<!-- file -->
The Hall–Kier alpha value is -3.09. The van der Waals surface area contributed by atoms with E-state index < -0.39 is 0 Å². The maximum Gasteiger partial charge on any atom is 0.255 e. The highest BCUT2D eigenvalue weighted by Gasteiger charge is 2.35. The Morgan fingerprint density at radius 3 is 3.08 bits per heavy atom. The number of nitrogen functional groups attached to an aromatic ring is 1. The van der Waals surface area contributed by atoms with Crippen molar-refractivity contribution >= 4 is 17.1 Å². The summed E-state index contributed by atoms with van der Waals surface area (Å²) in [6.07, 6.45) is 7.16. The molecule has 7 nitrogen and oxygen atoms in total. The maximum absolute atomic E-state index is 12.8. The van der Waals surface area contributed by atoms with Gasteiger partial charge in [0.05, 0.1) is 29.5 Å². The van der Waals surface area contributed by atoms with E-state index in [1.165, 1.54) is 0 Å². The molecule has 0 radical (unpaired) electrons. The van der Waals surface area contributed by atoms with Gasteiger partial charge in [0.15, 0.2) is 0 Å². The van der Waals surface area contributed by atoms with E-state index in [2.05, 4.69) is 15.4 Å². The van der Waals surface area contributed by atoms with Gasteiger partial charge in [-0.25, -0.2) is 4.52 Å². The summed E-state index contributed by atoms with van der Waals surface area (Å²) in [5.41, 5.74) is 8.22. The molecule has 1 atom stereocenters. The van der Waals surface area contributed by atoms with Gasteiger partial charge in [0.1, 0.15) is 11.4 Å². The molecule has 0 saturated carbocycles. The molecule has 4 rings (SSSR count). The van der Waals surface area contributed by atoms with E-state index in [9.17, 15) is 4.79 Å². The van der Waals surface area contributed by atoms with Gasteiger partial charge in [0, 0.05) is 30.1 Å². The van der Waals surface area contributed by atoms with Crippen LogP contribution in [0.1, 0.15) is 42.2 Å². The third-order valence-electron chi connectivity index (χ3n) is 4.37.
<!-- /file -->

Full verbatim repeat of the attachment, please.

The Hall–Kier alpha value is -3.09. The van der Waals surface area contributed by atoms with E-state index < -0.39 is 0 Å². The maximum Gasteiger partial charge on any atom is 0.255 e. The highest BCUT2D eigenvalue weighted by Gasteiger charge is 2.35. The Morgan fingerprint density at radius 3 is 3.08 bits per heavy atom. The number of nitrogen functional groups attached to an aromatic ring is 1. The van der Waals surface area contributed by atoms with Crippen molar-refractivity contribution >= 4 is 17.1 Å². The summed E-state index contributed by atoms with van der Waals surface area (Å²) in [6.07, 6.45) is 7.16. The molecule has 7 nitrogen and oxygen atoms in total. The maximum absolute atomic E-state index is 12.8. The van der Waals surface area contributed by atoms with Gasteiger partial charge in [0.05, 0.1) is 29.5 Å². The van der Waals surface area contributed by atoms with E-state index in [1.165, 1.54) is 0 Å². The molecule has 0 radical (unpaired) electrons. The van der Waals surface area contributed by atoms with Gasteiger partial charge in [0.15, 0.2) is 0 Å². The van der Waals surface area contributed by atoms with E-state index in [2.05, 4.69) is 15.4 Å². The van der Waals surface area contributed by atoms with Gasteiger partial charge in [-0.25, -0.2) is 4.52 Å². The summed E-state index contributed by atoms with van der Waals surface area (Å²) in [5.41, 5.74) is 8.22. The molecule has 1 atom stereocenters. The van der Waals surface area contributed by atoms with Gasteiger partial charge in [0.1, 0.15) is 11.4 Å². The molecule has 0 saturated carbocycles. The molecule has 4 rings (SSSR count). The van der Waals surface area contributed by atoms with E-state index in [9.17, 15) is 4.79 Å². The van der Waals surface area contributed by atoms with Gasteiger partial charge in [0, 0.05) is 30.1 Å². The van der Waals surface area contributed by atoms with Crippen LogP contribution in [0.1, 0.15) is 42.2 Å². The third-order valence-electron chi connectivity index (χ3n) is 4.37.